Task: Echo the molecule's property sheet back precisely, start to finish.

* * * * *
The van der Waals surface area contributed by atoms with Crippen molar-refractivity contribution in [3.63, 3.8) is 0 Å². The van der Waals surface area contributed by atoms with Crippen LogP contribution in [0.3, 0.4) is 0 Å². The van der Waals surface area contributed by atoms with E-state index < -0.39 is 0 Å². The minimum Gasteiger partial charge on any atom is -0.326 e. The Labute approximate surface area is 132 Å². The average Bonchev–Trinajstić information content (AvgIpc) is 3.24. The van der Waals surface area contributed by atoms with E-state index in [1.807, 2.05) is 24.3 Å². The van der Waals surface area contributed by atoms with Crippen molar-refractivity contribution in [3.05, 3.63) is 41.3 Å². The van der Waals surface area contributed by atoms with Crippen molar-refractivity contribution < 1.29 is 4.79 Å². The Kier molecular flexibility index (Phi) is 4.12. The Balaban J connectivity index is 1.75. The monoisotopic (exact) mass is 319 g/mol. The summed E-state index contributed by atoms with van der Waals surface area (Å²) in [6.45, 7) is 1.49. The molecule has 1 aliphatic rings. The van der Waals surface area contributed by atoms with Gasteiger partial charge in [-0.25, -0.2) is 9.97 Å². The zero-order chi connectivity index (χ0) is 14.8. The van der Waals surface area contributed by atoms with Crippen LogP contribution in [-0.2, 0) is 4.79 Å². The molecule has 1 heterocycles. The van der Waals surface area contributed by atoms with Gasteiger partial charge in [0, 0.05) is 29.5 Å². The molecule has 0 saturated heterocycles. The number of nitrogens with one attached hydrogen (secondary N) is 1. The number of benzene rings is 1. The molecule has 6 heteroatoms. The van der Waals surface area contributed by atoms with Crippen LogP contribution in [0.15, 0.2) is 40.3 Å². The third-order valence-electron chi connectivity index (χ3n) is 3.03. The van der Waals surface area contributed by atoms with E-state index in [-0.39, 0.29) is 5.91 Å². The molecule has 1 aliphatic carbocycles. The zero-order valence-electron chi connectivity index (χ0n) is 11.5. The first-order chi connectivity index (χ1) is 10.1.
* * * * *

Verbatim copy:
The van der Waals surface area contributed by atoms with Crippen molar-refractivity contribution in [3.63, 3.8) is 0 Å². The van der Waals surface area contributed by atoms with Crippen LogP contribution in [0.3, 0.4) is 0 Å². The van der Waals surface area contributed by atoms with E-state index < -0.39 is 0 Å². The minimum Gasteiger partial charge on any atom is -0.326 e. The Labute approximate surface area is 132 Å². The average Bonchev–Trinajstić information content (AvgIpc) is 3.24. The van der Waals surface area contributed by atoms with E-state index in [1.807, 2.05) is 24.3 Å². The van der Waals surface area contributed by atoms with Crippen molar-refractivity contribution in [3.05, 3.63) is 41.3 Å². The van der Waals surface area contributed by atoms with Crippen molar-refractivity contribution < 1.29 is 4.79 Å². The Kier molecular flexibility index (Phi) is 4.12. The Balaban J connectivity index is 1.75. The monoisotopic (exact) mass is 319 g/mol. The summed E-state index contributed by atoms with van der Waals surface area (Å²) in [6.45, 7) is 1.49. The molecule has 1 aliphatic rings. The van der Waals surface area contributed by atoms with Gasteiger partial charge in [-0.25, -0.2) is 9.97 Å². The zero-order chi connectivity index (χ0) is 14.8. The van der Waals surface area contributed by atoms with Crippen LogP contribution in [-0.2, 0) is 4.79 Å². The molecule has 1 heterocycles. The van der Waals surface area contributed by atoms with Gasteiger partial charge in [0, 0.05) is 29.5 Å². The molecule has 0 saturated heterocycles. The number of nitrogens with one attached hydrogen (secondary N) is 1. The number of benzene rings is 1. The molecule has 6 heteroatoms. The van der Waals surface area contributed by atoms with Crippen LogP contribution in [0.15, 0.2) is 40.3 Å². The third-order valence-electron chi connectivity index (χ3n) is 3.03. The van der Waals surface area contributed by atoms with E-state index in [-0.39, 0.29) is 5.91 Å². The molecule has 1 aliphatic carbocycles. The zero-order valence-electron chi connectivity index (χ0n) is 11.5. The first-order chi connectivity index (χ1) is 10.1.